Cole Leads A Coup

Cole stares longingly out one of the Callister’s windows, finally accepting the fact that she’s trapped in this nightmare. In the far distance, she sees a wormhole opening, and suddenly remembers that the update is scheduled to be performed on Infinity‘s mainframe. She runs back to the bridge, telling the crew she has a plan to set them free. If they can escape out of the wormhole, they’ll be on the main and public server. They’d still be in the game, but they’d have their freedom and finally be rid of Daly’s control. She manages to talk everyone except Walton into it, who then reveals the details about having to watch Daly kill his son. Cole then promises that she can get all the DNA out of Daly’s mini-fridge in the real world, which would mean their true and total autonomy inside Infinity. Additionally, Cole reveals that there’s actually a way they can trap Daly in his own game, so long as he’s still in his secure and modded version of the game when it updates (since it’s cut off from the main server). Now fully convinced, Walton agrees to go along with the plan.

In short, the plan is to lure Daly into a swimming hole with Cole (who now has a fake positive attitude as well), have Dudani hack Daly’s communicator (while he’s swimming with Cole) and use the connection to blackmail Cole in real-life with some scandalous photos Cole had saved on her iCloud account. Real-life Cole is then given instructions by Walton over the communicator as an untraceable phone. With Daly on pause and answering a fake pizza delivery, real-life Cole is able to steal all the DNA from his mini-fridge and swap out his game receiver with a broken one. She heads out, thinking the plan is done. Back on the Callister, Dudani teleports the digital clone of Cole onto the ship. Now with full control of the ship and Daly unable to get back in, they head for the wormhole, but it’s going to take a minute.

After fighting with the pizza delivery guy, Daly returns to his desk and tries to re-enter the game with the broken receiver. After fiddling with it for a few moments, he pulls out a backup receiver and re-enters the game. Once he’s back in the game, he realizes he’s been left stranded on a desert planet without his communicator. Nearby, there’s an abandoned cruiser, which he promptly fires up, and begins to chase after the Callister. Daly uses the cruiser’s comms to talk to the crew on the Callister, promising that they are all about to be punished to the harshest extent of Daly’s grotesque imagination. Panicked, realizing her plan hasn’t entirely succeeded, Cole directs Packer to fly through a dense asteroid field. He advises against it, but she demands. Very girl boss of you, Cole.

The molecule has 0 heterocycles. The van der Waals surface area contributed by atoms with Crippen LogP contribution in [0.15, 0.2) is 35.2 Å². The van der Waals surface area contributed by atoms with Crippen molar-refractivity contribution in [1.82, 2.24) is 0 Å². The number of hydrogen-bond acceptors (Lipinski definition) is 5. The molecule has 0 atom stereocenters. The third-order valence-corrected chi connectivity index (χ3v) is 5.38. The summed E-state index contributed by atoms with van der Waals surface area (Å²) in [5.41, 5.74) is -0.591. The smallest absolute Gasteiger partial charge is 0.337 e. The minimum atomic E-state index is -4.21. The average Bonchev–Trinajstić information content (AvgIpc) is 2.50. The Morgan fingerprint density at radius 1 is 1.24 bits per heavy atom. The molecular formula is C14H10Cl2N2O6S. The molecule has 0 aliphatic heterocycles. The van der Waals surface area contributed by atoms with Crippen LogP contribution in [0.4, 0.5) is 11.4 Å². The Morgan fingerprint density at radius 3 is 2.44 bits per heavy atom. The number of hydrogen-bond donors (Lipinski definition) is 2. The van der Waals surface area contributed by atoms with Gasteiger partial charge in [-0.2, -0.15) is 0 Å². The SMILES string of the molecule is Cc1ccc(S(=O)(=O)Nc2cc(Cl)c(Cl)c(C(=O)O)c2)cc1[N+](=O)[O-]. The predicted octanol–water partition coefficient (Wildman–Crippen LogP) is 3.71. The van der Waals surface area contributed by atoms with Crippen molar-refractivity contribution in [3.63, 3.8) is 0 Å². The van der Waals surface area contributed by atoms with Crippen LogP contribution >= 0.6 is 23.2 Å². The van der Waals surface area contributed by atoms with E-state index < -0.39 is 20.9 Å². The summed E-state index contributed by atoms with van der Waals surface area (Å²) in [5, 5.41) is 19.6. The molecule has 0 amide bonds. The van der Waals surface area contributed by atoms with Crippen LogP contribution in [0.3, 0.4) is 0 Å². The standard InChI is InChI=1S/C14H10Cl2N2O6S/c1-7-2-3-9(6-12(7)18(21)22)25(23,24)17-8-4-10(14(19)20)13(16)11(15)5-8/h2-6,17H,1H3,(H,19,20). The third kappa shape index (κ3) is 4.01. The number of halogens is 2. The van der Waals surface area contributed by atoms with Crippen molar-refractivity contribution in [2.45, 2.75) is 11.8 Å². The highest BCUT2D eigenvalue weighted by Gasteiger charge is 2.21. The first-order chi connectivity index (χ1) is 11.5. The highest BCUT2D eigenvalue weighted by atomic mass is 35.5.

They barely make it out of the asteroid field, but their systems are all fried and they have no power to thrust forward at the closing wormhole. Daly begins gaining on them, hissing insults over the comms. In a moment of defiance, Tulaska turns off the comms (as well as spewing some ‘choice’ words for Daly). Now in silence, Cole is pacing, trying to figure out how to fix this. Dudani mentions that there is a backdoor power supply, but it’s manually operated and would require someone to sacrifice themselves. Walton volunteers, heading off to flip the switch before anyone can stop him. In his final moments, Walton pretends to apologize to Daly, buying the crew some time, but has some more ‘choice’ words for Daly as he flips the lever.

On the bridge, the power is back, and Packer hits the thrusters. They barely make it through the wormhole, leaving Daly in the dust as it closes. Now offline, Daly can’t escape or exit the game, and is trapped in his secured private mod forever. In the final moments of the episode, we see the crew of the Callister in updated and modern outfits, the dead crew members returning to the bridge to reunite with the rest of their crew. We see Cole sitting down in the Captain’s chair, a smile on her face, leading the crew into the new Infinity (Daly quite literally stuck in an earlier time, with no way out).

Keep girl-bossing, Cole. You’re an icon.